In a fawning statement, Mr. McConnell called Mr. Blunt a “policy heavyweight” who had helped bring home legislative victories for Republicans and the Senate as a whole. Among Mr. Blunt’s proudest were billions of dollars in new funding he helped secure as an appropriator for medical research, including for cancer, Alzheimer’s disease and mental health. He was also a savvy political tactician who was talked about both as a possible successor to Mr. McConnell and as a sought-after negotiating partner for Democrats.
“While we come from different parts of the country and different political parties, Senator Blunt has been a strong and trusted partner in doing the people’s business,” Representative Rosa DeLauro, Democrat of Connecticut and the chairwoman of the Appropriations Committee, said in an usually complimentary statement from a member of the opposite party.
Those qualities, once prized in government, have slowly become political liabilities among Republican primary voters whose loyalty to Mr. Trump and distrust of official Washington have reshaped the party. Mr. Blunt had not formally drawn a primary challenger, but his close alliance with Mr. McConnell, who has openly sought to purge Mr. Trump from the party, and his status as a consummate Washington insider put him at risk.
Eric Greitens, a Republican who resigned as Missouri’s governor in a cloud of scandal in 2018, said last week that he was “evaluating” whether to challenge Mr. Blunt in a primary. Mr. Greitens, a decorated member of the Navy SEALs, has sought to position himself as an heir to Mr. Trump and accused Mr. Blunt of inadequately backing him.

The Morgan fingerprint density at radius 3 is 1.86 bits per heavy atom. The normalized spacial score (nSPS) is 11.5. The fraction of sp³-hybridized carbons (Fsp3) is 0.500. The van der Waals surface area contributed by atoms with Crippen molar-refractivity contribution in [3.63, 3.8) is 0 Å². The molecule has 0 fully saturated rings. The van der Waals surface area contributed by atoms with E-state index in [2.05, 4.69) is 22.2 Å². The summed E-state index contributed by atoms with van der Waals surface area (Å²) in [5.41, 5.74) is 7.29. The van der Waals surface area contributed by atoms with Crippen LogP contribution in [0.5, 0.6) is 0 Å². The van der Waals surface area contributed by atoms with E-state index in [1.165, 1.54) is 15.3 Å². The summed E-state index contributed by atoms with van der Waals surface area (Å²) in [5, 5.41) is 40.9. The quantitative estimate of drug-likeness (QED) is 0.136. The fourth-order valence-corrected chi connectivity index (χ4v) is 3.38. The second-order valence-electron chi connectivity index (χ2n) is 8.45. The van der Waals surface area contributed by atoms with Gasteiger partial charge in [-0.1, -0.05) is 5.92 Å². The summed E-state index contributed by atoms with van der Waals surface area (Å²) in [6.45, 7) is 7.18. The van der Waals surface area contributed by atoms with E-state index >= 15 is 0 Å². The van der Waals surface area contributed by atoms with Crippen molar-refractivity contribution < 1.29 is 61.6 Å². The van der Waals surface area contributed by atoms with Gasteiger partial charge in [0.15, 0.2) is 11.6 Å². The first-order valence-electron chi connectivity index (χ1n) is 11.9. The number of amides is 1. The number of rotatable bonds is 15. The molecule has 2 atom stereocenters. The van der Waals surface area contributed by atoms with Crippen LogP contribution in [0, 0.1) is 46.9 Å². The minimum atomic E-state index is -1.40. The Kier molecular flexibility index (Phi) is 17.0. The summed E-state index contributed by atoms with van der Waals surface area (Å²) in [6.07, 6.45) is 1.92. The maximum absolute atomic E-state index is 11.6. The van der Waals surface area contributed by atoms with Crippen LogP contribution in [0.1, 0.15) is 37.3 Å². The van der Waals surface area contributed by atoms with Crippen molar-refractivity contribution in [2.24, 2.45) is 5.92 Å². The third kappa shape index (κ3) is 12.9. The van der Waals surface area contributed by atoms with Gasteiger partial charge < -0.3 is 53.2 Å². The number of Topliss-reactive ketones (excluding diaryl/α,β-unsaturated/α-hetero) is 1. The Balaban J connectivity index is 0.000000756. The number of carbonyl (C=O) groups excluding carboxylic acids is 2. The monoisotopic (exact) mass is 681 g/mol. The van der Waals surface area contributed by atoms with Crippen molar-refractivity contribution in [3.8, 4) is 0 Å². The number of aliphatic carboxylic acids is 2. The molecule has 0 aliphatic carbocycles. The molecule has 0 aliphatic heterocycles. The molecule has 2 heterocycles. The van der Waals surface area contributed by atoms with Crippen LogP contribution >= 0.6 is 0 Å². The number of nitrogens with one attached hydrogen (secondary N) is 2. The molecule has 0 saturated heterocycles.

“It’s not enough to have an ‘R’ behind their name. We have to have people who are willing to take on the establishment to actually fight against the swamp,” Mr. Greitens told a St. Louis radio station. He attacked Mr. Blunt for “siding with Mitch McConnell,” for criticizing Mr. Trump’s conduct around the assault on the Capitol and for attending Mr. Biden’s inauguration.
But Mr. Blunt had only occasionally criticized Mr. Trump during his four years in office, careful not to anger the former president who helped him secure a narrow victory in 2016.
The Capitol riot proved a more difficult path to walk. Afterward, Mr. Blunt broke with most of Missouri’s Republican delegation and voted to confirm Mr. Biden’s election victory after the attack. He called Mr. Trump’s actions “clearly reckless” and said Jan. 6 had been “a sad and terrible day in the history of the country.” But he vocally opposed Mr. Trump’s impeachment and voted to acquit the former president for a second time.